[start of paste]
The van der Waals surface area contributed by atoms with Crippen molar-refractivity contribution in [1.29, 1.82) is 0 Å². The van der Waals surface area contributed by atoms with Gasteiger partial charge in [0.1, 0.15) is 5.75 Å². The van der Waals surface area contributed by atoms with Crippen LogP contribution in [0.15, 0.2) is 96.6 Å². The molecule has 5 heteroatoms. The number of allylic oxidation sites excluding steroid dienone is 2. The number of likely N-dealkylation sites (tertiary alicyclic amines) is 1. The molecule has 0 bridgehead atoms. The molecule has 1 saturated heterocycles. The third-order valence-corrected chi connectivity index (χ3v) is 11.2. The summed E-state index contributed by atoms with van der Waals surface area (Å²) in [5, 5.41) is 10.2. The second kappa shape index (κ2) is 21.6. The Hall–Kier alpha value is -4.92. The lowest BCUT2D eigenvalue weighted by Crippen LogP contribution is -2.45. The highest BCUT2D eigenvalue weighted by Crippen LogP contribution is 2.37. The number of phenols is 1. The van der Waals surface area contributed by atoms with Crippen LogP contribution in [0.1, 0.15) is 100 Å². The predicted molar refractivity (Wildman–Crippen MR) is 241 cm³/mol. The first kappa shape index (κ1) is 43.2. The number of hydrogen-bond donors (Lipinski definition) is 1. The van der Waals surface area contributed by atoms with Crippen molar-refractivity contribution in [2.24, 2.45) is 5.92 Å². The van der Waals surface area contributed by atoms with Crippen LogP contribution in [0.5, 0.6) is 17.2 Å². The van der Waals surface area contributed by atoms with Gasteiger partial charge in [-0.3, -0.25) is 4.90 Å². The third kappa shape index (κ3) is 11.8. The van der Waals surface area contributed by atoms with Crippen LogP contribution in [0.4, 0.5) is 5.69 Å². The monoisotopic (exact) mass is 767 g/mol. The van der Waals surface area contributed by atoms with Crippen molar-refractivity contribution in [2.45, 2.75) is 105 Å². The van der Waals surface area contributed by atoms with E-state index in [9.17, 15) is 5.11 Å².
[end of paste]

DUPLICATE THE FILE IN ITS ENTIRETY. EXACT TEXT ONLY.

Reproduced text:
The van der Waals surface area contributed by atoms with Crippen molar-refractivity contribution in [1.29, 1.82) is 0 Å². The van der Waals surface area contributed by atoms with Gasteiger partial charge in [0.1, 0.15) is 5.75 Å². The van der Waals surface area contributed by atoms with Crippen LogP contribution in [0.15, 0.2) is 96.6 Å². The molecule has 5 heteroatoms. The number of allylic oxidation sites excluding steroid dienone is 2. The number of likely N-dealkylation sites (tertiary alicyclic amines) is 1. The molecule has 0 bridgehead atoms. The molecule has 1 saturated heterocycles. The third-order valence-corrected chi connectivity index (χ3v) is 11.2. The summed E-state index contributed by atoms with van der Waals surface area (Å²) in [5, 5.41) is 10.2. The second kappa shape index (κ2) is 21.6. The Hall–Kier alpha value is -4.92. The lowest BCUT2D eigenvalue weighted by Crippen LogP contribution is -2.45. The highest BCUT2D eigenvalue weighted by Crippen LogP contribution is 2.37. The number of phenols is 1. The van der Waals surface area contributed by atoms with Crippen LogP contribution in [0.1, 0.15) is 100 Å². The predicted molar refractivity (Wildman–Crippen MR) is 241 cm³/mol. The first kappa shape index (κ1) is 43.2. The number of hydrogen-bond donors (Lipinski definition) is 1. The van der Waals surface area contributed by atoms with Crippen molar-refractivity contribution in [2.24, 2.45) is 5.92 Å². The van der Waals surface area contributed by atoms with Crippen LogP contribution in [0.5, 0.6) is 17.2 Å². The van der Waals surface area contributed by atoms with Gasteiger partial charge in [-0.3, -0.25) is 4.90 Å². The third kappa shape index (κ3) is 11.8. The van der Waals surface area contributed by atoms with Crippen LogP contribution in [0.4, 0.5) is 5.69 Å². The monoisotopic (exact) mass is 767 g/mol. The van der Waals surface area contributed by atoms with Crippen molar-refractivity contribution in [2.45, 2.75) is 105 Å². The van der Waals surface area contributed by atoms with E-state index in [9.17, 15) is 5.11 Å².